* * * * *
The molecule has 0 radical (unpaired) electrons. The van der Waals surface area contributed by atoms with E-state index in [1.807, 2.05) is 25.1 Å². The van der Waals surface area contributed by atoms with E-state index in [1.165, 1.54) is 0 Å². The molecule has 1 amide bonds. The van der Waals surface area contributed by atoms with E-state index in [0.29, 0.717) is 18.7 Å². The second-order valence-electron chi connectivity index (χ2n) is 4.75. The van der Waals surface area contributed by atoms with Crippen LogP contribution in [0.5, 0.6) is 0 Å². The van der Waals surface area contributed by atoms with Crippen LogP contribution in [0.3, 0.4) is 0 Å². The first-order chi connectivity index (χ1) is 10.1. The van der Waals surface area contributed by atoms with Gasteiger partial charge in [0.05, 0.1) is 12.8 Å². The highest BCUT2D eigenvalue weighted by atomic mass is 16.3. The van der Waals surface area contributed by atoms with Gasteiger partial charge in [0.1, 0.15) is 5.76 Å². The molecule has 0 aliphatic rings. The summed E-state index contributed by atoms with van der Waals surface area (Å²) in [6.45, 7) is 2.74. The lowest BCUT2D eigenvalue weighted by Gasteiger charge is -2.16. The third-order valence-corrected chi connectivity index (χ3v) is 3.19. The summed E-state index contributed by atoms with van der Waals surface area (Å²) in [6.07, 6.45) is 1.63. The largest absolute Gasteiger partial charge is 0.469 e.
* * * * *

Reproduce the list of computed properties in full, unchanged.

The molecule has 0 radical (unpaired) electrons. The van der Waals surface area contributed by atoms with E-state index in [1.807, 2.05) is 25.1 Å². The van der Waals surface area contributed by atoms with E-state index in [1.165, 1.54) is 0 Å². The molecule has 1 amide bonds. The van der Waals surface area contributed by atoms with E-state index in [0.29, 0.717) is 18.7 Å². The second-order valence-electron chi connectivity index (χ2n) is 4.75. The van der Waals surface area contributed by atoms with Crippen LogP contribution in [0.5, 0.6) is 0 Å². The van der Waals surface area contributed by atoms with Crippen LogP contribution in [0.3, 0.4) is 0 Å². The first-order chi connectivity index (χ1) is 10.1. The van der Waals surface area contributed by atoms with Gasteiger partial charge in [0.05, 0.1) is 12.8 Å². The highest BCUT2D eigenvalue weighted by atomic mass is 16.3. The van der Waals surface area contributed by atoms with Gasteiger partial charge in [0.1, 0.15) is 5.76 Å². The molecule has 0 aliphatic rings. The summed E-state index contributed by atoms with van der Waals surface area (Å²) in [6.45, 7) is 2.74. The lowest BCUT2D eigenvalue weighted by Gasteiger charge is -2.16. The third-order valence-corrected chi connectivity index (χ3v) is 3.19. The summed E-state index contributed by atoms with van der Waals surface area (Å²) in [6.07, 6.45) is 1.63. The largest absolute Gasteiger partial charge is 0.469 e.